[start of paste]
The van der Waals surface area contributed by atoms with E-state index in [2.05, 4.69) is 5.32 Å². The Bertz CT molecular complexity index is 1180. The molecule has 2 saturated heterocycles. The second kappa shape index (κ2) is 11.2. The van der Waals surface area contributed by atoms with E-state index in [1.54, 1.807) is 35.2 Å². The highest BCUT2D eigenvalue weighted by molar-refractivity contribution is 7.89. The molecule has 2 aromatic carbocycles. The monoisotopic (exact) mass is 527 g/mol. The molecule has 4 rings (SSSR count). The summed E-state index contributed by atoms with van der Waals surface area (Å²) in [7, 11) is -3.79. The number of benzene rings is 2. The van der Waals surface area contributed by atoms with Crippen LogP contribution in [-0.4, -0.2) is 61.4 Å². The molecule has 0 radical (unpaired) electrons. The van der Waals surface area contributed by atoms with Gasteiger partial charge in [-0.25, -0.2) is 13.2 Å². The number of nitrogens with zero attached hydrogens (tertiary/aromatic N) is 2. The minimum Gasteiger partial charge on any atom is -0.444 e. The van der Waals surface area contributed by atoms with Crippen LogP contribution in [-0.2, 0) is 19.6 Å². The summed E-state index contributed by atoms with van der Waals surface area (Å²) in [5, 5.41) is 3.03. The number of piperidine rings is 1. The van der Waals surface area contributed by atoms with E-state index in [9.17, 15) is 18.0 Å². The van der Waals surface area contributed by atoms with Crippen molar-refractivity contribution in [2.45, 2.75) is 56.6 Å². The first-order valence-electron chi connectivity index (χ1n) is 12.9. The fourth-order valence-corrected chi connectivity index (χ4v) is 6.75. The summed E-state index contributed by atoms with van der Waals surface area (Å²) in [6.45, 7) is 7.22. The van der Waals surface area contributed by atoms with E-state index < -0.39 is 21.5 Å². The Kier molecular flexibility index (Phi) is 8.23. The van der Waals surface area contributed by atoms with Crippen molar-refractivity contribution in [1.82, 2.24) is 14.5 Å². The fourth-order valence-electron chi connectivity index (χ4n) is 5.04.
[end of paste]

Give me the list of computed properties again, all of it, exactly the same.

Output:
The van der Waals surface area contributed by atoms with E-state index in [2.05, 4.69) is 5.32 Å². The Bertz CT molecular complexity index is 1180. The molecule has 2 saturated heterocycles. The second kappa shape index (κ2) is 11.2. The van der Waals surface area contributed by atoms with E-state index in [1.54, 1.807) is 35.2 Å². The highest BCUT2D eigenvalue weighted by molar-refractivity contribution is 7.89. The molecule has 2 aromatic carbocycles. The monoisotopic (exact) mass is 527 g/mol. The molecule has 4 rings (SSSR count). The summed E-state index contributed by atoms with van der Waals surface area (Å²) in [7, 11) is -3.79. The number of benzene rings is 2. The van der Waals surface area contributed by atoms with Crippen LogP contribution in [-0.4, -0.2) is 61.4 Å². The molecule has 0 radical (unpaired) electrons. The van der Waals surface area contributed by atoms with Gasteiger partial charge in [-0.25, -0.2) is 13.2 Å². The number of nitrogens with zero attached hydrogens (tertiary/aromatic N) is 2. The minimum Gasteiger partial charge on any atom is -0.444 e. The van der Waals surface area contributed by atoms with Crippen LogP contribution in [-0.2, 0) is 19.6 Å². The summed E-state index contributed by atoms with van der Waals surface area (Å²) in [5, 5.41) is 3.03. The number of piperidine rings is 1. The van der Waals surface area contributed by atoms with E-state index in [9.17, 15) is 18.0 Å². The van der Waals surface area contributed by atoms with Crippen molar-refractivity contribution in [2.45, 2.75) is 56.6 Å². The first-order valence-electron chi connectivity index (χ1n) is 12.9. The fourth-order valence-corrected chi connectivity index (χ4v) is 6.75. The summed E-state index contributed by atoms with van der Waals surface area (Å²) in [6.45, 7) is 7.22. The van der Waals surface area contributed by atoms with E-state index < -0.39 is 21.5 Å². The Kier molecular flexibility index (Phi) is 8.23. The van der Waals surface area contributed by atoms with Crippen molar-refractivity contribution in [1.82, 2.24) is 14.5 Å². The fourth-order valence-electron chi connectivity index (χ4n) is 5.04.